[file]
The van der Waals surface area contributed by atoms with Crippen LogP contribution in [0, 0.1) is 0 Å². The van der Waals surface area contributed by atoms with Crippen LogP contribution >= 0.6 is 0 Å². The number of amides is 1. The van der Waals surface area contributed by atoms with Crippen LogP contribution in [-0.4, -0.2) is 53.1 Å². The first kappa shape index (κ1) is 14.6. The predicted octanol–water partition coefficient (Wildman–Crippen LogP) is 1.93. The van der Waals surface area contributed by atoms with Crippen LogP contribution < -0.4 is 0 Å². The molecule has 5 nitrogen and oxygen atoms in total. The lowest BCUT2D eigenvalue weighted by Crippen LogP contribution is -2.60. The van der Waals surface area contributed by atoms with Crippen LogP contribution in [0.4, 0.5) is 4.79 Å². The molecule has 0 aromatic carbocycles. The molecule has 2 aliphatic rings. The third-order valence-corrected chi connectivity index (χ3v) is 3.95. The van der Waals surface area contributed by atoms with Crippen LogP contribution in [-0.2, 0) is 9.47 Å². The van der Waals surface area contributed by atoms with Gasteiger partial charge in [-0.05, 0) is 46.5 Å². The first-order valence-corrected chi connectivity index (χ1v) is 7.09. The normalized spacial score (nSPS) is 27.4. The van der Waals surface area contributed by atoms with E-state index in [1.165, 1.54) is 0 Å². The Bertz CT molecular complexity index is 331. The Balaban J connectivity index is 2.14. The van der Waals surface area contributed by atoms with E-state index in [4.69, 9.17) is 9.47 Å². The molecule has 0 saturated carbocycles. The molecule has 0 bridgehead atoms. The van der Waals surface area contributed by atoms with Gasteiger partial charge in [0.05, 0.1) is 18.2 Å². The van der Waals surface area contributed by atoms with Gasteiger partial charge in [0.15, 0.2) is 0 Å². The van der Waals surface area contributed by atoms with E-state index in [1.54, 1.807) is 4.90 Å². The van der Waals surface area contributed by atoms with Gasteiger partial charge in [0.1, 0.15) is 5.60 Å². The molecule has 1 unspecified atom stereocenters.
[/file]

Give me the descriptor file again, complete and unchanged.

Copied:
The van der Waals surface area contributed by atoms with Crippen LogP contribution in [0, 0.1) is 0 Å². The van der Waals surface area contributed by atoms with Crippen LogP contribution >= 0.6 is 0 Å². The number of amides is 1. The van der Waals surface area contributed by atoms with Crippen LogP contribution in [-0.4, -0.2) is 53.1 Å². The first kappa shape index (κ1) is 14.6. The predicted octanol–water partition coefficient (Wildman–Crippen LogP) is 1.93. The van der Waals surface area contributed by atoms with Crippen LogP contribution < -0.4 is 0 Å². The molecule has 5 nitrogen and oxygen atoms in total. The lowest BCUT2D eigenvalue weighted by Crippen LogP contribution is -2.60. The van der Waals surface area contributed by atoms with Crippen LogP contribution in [0.4, 0.5) is 4.79 Å². The molecule has 0 aromatic carbocycles. The molecule has 2 aliphatic rings. The third-order valence-corrected chi connectivity index (χ3v) is 3.95. The van der Waals surface area contributed by atoms with Crippen LogP contribution in [-0.2, 0) is 9.47 Å². The van der Waals surface area contributed by atoms with Gasteiger partial charge in [-0.05, 0) is 46.5 Å². The first-order valence-corrected chi connectivity index (χ1v) is 7.09. The normalized spacial score (nSPS) is 27.4. The van der Waals surface area contributed by atoms with E-state index in [1.165, 1.54) is 0 Å². The Bertz CT molecular complexity index is 331. The Balaban J connectivity index is 2.14. The van der Waals surface area contributed by atoms with E-state index in [4.69, 9.17) is 9.47 Å². The molecule has 0 saturated carbocycles. The molecule has 0 bridgehead atoms. The van der Waals surface area contributed by atoms with Gasteiger partial charge in [0.05, 0.1) is 18.2 Å². The van der Waals surface area contributed by atoms with Gasteiger partial charge in [0.15, 0.2) is 0 Å². The van der Waals surface area contributed by atoms with E-state index in [1.54, 1.807) is 4.90 Å². The van der Waals surface area contributed by atoms with Gasteiger partial charge in [0.1, 0.15) is 5.60 Å². The molecule has 1 unspecified atom stereocenters.